Canada’s longstanding efforts to reduce and eliminate tuberculosis suffered a setback as a result of the COVID-19 pandemic, according to Canadian health officials.
The ability to offer crucial services such as contact tracing, prevention, early diagnosis, treatment and care for tuberculosis were reduced as resources were redirected to fight the COVID-19 pandemic, said Dr. Tom Wong, chief medical officer of public health for Indigenous Services Canada.
“All of those have contributed to, in some areas, stalling of the progress made or in some cases reversing the downward trend of TB,” Wong said.
Tuberculosis is a treatable and curable disease caused by bacteria that frequently affect the lungs, but can also live in other parts of the body. In Canada, it kills about five per cent of those infected. In 2020, 10 percent of active TB cases were resistant to TB drugs.
Across the country, several areas have seen recent increases in cases, especially in Inuit and First Nations communities, losing ground after years of progress.
TB on decline before COVID-19
Saskatchewan, for example, has seen its annual number of TB cases rise from 67 in 2019, to 144 in 2022. Of those cases, 44 per cent were among children in northern First Nations communities.
“In our region we have the highest rates in our province,” said Tina Campbell, a registered nurse and tuberculosis advisor with the Northern Inter-Tribal Health Authority in Prince Albert, Sask.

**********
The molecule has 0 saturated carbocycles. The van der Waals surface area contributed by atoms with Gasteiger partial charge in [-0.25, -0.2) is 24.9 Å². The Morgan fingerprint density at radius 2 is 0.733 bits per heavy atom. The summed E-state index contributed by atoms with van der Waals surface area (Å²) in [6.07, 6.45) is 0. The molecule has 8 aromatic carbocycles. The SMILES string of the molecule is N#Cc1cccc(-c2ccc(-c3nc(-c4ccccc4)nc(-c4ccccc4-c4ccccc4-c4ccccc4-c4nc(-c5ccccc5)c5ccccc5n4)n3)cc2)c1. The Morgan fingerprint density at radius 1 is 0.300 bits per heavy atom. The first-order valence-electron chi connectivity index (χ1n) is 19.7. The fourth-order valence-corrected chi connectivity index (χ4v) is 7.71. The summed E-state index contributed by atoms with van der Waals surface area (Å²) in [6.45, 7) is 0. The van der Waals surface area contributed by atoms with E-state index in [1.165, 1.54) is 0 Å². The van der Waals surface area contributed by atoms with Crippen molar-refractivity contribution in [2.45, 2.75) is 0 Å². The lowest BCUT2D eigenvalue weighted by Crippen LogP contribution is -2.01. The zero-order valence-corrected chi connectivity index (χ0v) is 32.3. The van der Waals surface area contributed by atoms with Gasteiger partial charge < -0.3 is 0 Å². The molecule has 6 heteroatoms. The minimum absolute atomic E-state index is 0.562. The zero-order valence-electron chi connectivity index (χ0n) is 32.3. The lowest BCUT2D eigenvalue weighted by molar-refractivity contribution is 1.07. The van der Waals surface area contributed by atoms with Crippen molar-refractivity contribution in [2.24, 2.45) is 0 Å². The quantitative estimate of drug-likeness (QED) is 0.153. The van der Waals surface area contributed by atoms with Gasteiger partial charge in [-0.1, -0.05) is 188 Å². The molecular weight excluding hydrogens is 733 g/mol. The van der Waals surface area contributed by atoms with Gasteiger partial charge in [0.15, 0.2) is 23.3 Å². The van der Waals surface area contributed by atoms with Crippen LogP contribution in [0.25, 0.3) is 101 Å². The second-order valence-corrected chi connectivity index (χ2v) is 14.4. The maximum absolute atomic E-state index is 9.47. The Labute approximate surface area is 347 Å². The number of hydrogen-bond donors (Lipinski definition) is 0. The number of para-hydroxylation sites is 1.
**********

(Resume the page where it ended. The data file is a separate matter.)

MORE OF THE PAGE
The health authority is responsible for 33 First Nations communities where there are currently three declared tuberculosis outbreaks.
In 2020, Campbell said, there were 16 TB cases across all of the communities. In 2022, that number rose to 72.
“Before COVID, TB programs in Canada and globally were starting to see a decline because of the efforts of health care practitioners responding to outbreaks and to cases everywhere,” said Campbell.
But limitations from the pandemic – including lockdowns and staffing issues – hampered those efforts. In northern Saskatchewan it meant most cases were diagnosed only when people presented to health centers or hospitals, resulting in lower case counts, Campbell said.
Now that more intensive contact investigations have picked up again, case counts are rising.
“The numbers have increased. We did identify more active TB because we were physically in the community doing the investigation,” Campbell said.
Campbell said those investigations were a major undertaking that took a lot of coordination between the health authorities and the communities.
The health authority deploys nurses and an X-ray technician from Prince Albert. After screening, those diagnosed have to self-isolate, begin treatment and are monitored by health workers five times a week, to start.
Manitoba, Nunavut has the highest rates in Canada
In Manitoba, after years of decline, there was a 10 to 12 per cent increase in the number of TB deaths in 2022, according to Dr. Pierre Plourde, medical director for integrated tuberculosis services with the Winnipeg Regional Health Authority.
While that trend is reversing in 2023, Plourde said the gains the province had made, with 10 to 15 per cent annual decreases in deaths before the pandemic, were lost.
“We had a huge rebound,” he said.
Earlier in the pandemic, Plourde said most TB services shut down as staff were re-deployed to deal with COVID-19.
“People stayed home with their TB and served only when they were desperately ill,” he said.
Nunavut, with the highest TB rates in Canada, has also seen an increase in cases, with current outbreaks in Pond Inlet and Pangnirtung.